body of the microscope to establish perfect balance in any position. This
permits precise visualization and renders the fine focus unnecessary in the
majority of clinical circumstances.
Body of the Microscope
Eyepieces are used in the overall magnification. They are
available in various powers, ranging from 6.33 to 203; the two most commonly
used are 103 and 12.53. The end of each eyepiece has a rubber cup that can be
lowered for clinicians who wear glasses. Eyepieces also have adjustable diopter
The binoculars contain the eyepieces and allow the
adjustment of the interpupillary distance; they are aligned manually or with a
small knob until the two divergent circles of light combine to effect a single
focus. Binoculars are available with straight, inclined, or inclinable tubes.
Straight tubes are generally used in otology and are not well suited for
dentistry. Inclined or inclinable tubes are preferred to allow the clinician to
establish a comfortable working position. Inclined tubes are fixed at a 45°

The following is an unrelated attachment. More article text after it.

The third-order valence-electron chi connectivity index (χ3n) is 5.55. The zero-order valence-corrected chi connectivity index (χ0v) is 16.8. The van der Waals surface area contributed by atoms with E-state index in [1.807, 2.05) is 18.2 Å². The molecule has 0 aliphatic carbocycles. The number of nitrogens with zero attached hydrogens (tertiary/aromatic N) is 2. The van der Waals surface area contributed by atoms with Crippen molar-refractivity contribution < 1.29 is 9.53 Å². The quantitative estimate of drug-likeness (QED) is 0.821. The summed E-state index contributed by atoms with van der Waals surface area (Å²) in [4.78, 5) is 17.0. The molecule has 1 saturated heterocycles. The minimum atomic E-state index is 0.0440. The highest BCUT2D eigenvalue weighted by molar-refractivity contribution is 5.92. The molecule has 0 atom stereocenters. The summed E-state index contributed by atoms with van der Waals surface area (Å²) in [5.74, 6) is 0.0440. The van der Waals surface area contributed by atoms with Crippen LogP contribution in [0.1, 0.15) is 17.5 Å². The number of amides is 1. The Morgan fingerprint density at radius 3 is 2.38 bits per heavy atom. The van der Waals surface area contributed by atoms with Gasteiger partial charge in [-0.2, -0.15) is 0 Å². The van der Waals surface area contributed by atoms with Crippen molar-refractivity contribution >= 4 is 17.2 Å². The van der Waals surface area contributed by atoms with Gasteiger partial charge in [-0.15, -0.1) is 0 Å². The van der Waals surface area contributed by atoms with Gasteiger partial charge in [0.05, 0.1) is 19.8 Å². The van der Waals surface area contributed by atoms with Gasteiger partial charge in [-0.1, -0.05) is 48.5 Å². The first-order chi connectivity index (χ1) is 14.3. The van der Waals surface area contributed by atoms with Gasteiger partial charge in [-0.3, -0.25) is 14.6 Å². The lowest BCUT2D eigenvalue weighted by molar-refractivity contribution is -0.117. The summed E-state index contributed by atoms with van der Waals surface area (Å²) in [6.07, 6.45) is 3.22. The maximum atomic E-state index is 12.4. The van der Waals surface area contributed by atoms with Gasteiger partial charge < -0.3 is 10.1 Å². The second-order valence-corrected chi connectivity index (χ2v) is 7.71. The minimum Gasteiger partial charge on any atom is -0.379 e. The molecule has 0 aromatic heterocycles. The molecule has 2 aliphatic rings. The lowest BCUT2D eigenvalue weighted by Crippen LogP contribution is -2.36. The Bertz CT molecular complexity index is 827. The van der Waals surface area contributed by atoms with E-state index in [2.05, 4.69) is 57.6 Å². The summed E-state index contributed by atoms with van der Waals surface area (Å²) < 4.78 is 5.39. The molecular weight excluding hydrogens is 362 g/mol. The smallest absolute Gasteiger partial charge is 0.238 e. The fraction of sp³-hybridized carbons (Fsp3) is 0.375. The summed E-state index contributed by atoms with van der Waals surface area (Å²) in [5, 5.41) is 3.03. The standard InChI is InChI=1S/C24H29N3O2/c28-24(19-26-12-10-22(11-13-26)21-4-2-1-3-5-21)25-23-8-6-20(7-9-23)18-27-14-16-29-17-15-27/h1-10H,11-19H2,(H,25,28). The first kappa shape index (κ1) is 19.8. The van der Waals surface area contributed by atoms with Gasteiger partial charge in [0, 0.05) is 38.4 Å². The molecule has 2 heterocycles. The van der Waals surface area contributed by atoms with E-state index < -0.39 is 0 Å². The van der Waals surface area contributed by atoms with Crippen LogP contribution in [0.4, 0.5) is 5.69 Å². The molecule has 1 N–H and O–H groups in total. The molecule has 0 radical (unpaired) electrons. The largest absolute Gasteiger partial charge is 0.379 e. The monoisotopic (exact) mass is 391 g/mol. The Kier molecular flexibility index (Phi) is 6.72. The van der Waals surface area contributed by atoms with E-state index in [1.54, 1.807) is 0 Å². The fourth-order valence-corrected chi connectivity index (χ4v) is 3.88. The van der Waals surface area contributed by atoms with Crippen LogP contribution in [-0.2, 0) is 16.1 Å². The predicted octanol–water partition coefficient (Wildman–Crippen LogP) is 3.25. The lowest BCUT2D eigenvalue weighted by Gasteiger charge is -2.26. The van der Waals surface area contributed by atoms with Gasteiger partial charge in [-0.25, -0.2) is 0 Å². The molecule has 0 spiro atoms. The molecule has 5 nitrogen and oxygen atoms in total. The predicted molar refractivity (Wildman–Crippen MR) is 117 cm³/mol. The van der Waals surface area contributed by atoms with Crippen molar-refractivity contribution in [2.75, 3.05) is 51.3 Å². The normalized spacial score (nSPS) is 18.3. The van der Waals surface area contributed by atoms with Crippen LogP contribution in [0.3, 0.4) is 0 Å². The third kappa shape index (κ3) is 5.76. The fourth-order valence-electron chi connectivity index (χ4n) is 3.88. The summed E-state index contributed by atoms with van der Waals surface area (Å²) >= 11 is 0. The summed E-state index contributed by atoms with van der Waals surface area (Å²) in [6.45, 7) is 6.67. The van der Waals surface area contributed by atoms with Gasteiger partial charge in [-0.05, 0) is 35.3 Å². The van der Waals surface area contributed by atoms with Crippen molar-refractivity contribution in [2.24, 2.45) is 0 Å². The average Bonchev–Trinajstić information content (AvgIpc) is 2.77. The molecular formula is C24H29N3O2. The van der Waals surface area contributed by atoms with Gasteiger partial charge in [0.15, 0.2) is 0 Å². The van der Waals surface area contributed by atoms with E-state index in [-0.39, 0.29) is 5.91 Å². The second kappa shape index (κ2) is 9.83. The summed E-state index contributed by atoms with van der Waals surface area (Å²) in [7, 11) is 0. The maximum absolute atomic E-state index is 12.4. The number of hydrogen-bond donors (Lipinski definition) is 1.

angle to the line of sight of the microscope; inclinable tubes are infinitely
adjustable. The microscope is positioned over the patient’s mouth, and the
binoculars are inclined in such a manner that the head and neck of the operator
can be held at an angle where comfort can be sustained throughout the entire
procedure. Indirect vision is a characteristic of clinical diagnosis
and treatment that is specific to dentistry. In conventional endodontics, it is
impossible to examine a root canal with straight line access. With the
microscope, use of the mirror is essential and allows multiple angles of vision
without moving the body of the microscope.
Magnification changers are available as 3-, 5-, or 6-step
manual changers, or a power-zoom changer. They consist of lenses mounted on a
turret that is connected to a dial located on the side of the microscope. The
magnification is altered by rotating the dial.
The objective lens is the final optical element, and its
focal length determines the working distance between the microscope and the
surgical field. The range of the focal length varies from 100 mm to 400 mm. A
200-mm focal length allows approximately 20 cm of working distance, which is
generally adequate for utilization in intraoral procedures.
The range in magnification from 2.53 to 83 is used for an
intraoral surgical site. For example, the wide-field view allows a better
evaluation of the root position in surgical endodontics. Magnifications in the